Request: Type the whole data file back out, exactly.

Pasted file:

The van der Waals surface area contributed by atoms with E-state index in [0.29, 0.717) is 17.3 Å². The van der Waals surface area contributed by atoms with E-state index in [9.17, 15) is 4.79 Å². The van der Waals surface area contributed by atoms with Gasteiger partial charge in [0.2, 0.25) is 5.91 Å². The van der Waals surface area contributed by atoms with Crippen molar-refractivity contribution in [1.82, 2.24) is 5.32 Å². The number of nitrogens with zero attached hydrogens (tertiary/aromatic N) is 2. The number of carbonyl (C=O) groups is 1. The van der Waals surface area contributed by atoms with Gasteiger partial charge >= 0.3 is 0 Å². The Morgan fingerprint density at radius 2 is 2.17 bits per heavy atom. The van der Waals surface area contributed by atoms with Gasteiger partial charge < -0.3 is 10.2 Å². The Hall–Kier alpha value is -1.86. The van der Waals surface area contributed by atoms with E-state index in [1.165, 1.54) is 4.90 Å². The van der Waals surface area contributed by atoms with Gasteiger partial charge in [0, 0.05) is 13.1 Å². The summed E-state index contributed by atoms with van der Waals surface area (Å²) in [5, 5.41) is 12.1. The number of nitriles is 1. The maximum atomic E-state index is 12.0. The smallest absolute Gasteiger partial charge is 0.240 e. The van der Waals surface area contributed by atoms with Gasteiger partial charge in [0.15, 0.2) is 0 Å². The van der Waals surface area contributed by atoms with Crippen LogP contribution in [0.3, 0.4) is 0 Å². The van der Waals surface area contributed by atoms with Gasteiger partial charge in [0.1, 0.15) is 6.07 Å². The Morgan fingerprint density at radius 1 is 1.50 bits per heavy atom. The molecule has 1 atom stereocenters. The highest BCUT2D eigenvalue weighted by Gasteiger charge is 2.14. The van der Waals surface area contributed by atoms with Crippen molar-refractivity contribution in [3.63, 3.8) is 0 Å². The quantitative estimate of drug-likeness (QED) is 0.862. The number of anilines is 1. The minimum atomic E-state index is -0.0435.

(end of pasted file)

The van der Waals surface area contributed by atoms with E-state index in [0.29, 0.717) is 17.3 Å². The van der Waals surface area contributed by atoms with E-state index in [9.17, 15) is 4.79 Å². The van der Waals surface area contributed by atoms with Gasteiger partial charge in [0.2, 0.25) is 5.91 Å². The van der Waals surface area contributed by atoms with Crippen molar-refractivity contribution in [1.82, 2.24) is 5.32 Å². The number of nitrogens with zero attached hydrogens (tertiary/aromatic N) is 2. The number of carbonyl (C=O) groups is 1. The van der Waals surface area contributed by atoms with Gasteiger partial charge >= 0.3 is 0 Å². The Morgan fingerprint density at radius 2 is 2.17 bits per heavy atom. The van der Waals surface area contributed by atoms with Gasteiger partial charge < -0.3 is 10.2 Å². The Hall–Kier alpha value is -1.86. The van der Waals surface area contributed by atoms with E-state index in [1.165, 1.54) is 4.90 Å². The van der Waals surface area contributed by atoms with Gasteiger partial charge in [0, 0.05) is 13.1 Å². The summed E-state index contributed by atoms with van der Waals surface area (Å²) in [5, 5.41) is 12.1. The number of nitriles is 1. The maximum atomic E-state index is 12.0. The smallest absolute Gasteiger partial charge is 0.240 e. The van der Waals surface area contributed by atoms with Gasteiger partial charge in [0.15, 0.2) is 0 Å². The van der Waals surface area contributed by atoms with Crippen LogP contribution in [0.3, 0.4) is 0 Å². The van der Waals surface area contributed by atoms with Gasteiger partial charge in [0.1, 0.15) is 6.07 Å². The Morgan fingerprint density at radius 1 is 1.50 bits per heavy atom. The molecule has 1 atom stereocenters. The highest BCUT2D eigenvalue weighted by Gasteiger charge is 2.14. The van der Waals surface area contributed by atoms with Crippen molar-refractivity contribution in [3.63, 3.8) is 0 Å². The quantitative estimate of drug-likeness (QED) is 0.862. The number of anilines is 1. The minimum atomic E-state index is -0.0435.